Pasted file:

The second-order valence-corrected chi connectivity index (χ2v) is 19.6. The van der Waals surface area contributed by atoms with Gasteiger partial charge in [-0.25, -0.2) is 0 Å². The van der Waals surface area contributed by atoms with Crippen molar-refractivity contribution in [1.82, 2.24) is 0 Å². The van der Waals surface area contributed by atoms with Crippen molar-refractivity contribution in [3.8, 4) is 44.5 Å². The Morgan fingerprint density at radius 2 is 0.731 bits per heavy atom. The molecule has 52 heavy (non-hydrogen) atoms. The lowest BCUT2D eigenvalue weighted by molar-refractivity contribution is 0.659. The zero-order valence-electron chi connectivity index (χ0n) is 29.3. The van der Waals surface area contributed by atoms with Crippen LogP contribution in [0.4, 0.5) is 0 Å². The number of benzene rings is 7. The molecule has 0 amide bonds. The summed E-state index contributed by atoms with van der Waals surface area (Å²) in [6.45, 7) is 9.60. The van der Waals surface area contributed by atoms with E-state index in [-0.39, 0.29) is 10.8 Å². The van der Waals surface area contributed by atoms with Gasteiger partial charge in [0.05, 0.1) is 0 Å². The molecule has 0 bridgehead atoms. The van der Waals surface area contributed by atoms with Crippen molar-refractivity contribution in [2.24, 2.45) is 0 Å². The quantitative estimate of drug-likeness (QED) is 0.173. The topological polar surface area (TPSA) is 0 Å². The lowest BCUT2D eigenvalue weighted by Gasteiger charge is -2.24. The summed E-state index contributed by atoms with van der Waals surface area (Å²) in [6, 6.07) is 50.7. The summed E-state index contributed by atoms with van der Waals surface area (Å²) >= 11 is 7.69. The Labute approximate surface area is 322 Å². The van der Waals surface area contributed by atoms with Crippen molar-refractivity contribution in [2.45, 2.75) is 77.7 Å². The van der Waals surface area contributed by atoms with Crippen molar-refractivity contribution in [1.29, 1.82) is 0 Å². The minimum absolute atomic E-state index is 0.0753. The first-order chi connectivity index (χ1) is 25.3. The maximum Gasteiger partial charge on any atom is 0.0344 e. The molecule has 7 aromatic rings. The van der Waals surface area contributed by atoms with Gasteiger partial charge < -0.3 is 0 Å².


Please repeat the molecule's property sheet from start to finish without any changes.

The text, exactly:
The second-order valence-corrected chi connectivity index (χ2v) is 19.6. The van der Waals surface area contributed by atoms with Gasteiger partial charge in [-0.25, -0.2) is 0 Å². The van der Waals surface area contributed by atoms with Crippen molar-refractivity contribution in [1.82, 2.24) is 0 Å². The van der Waals surface area contributed by atoms with Crippen molar-refractivity contribution in [3.8, 4) is 44.5 Å². The Morgan fingerprint density at radius 2 is 0.731 bits per heavy atom. The molecule has 52 heavy (non-hydrogen) atoms. The lowest BCUT2D eigenvalue weighted by molar-refractivity contribution is 0.659. The zero-order valence-electron chi connectivity index (χ0n) is 29.3. The van der Waals surface area contributed by atoms with Crippen LogP contribution in [0.4, 0.5) is 0 Å². The number of benzene rings is 7. The molecule has 0 amide bonds. The summed E-state index contributed by atoms with van der Waals surface area (Å²) in [6.45, 7) is 9.60. The van der Waals surface area contributed by atoms with E-state index in [-0.39, 0.29) is 10.8 Å². The van der Waals surface area contributed by atoms with Gasteiger partial charge in [0.05, 0.1) is 0 Å². The molecule has 0 bridgehead atoms. The van der Waals surface area contributed by atoms with Crippen molar-refractivity contribution in [2.24, 2.45) is 0 Å². The quantitative estimate of drug-likeness (QED) is 0.173. The topological polar surface area (TPSA) is 0 Å². The lowest BCUT2D eigenvalue weighted by Gasteiger charge is -2.24. The summed E-state index contributed by atoms with van der Waals surface area (Å²) in [6, 6.07) is 50.7. The summed E-state index contributed by atoms with van der Waals surface area (Å²) >= 11 is 7.69. The Labute approximate surface area is 322 Å². The van der Waals surface area contributed by atoms with Crippen molar-refractivity contribution in [2.45, 2.75) is 77.7 Å². The van der Waals surface area contributed by atoms with Crippen molar-refractivity contribution in [1.29, 1.82) is 0 Å². The minimum absolute atomic E-state index is 0.0753. The first-order chi connectivity index (χ1) is 25.3. The maximum Gasteiger partial charge on any atom is 0.0344 e. The molecule has 7 aromatic rings. The van der Waals surface area contributed by atoms with Gasteiger partial charge < -0.3 is 0 Å².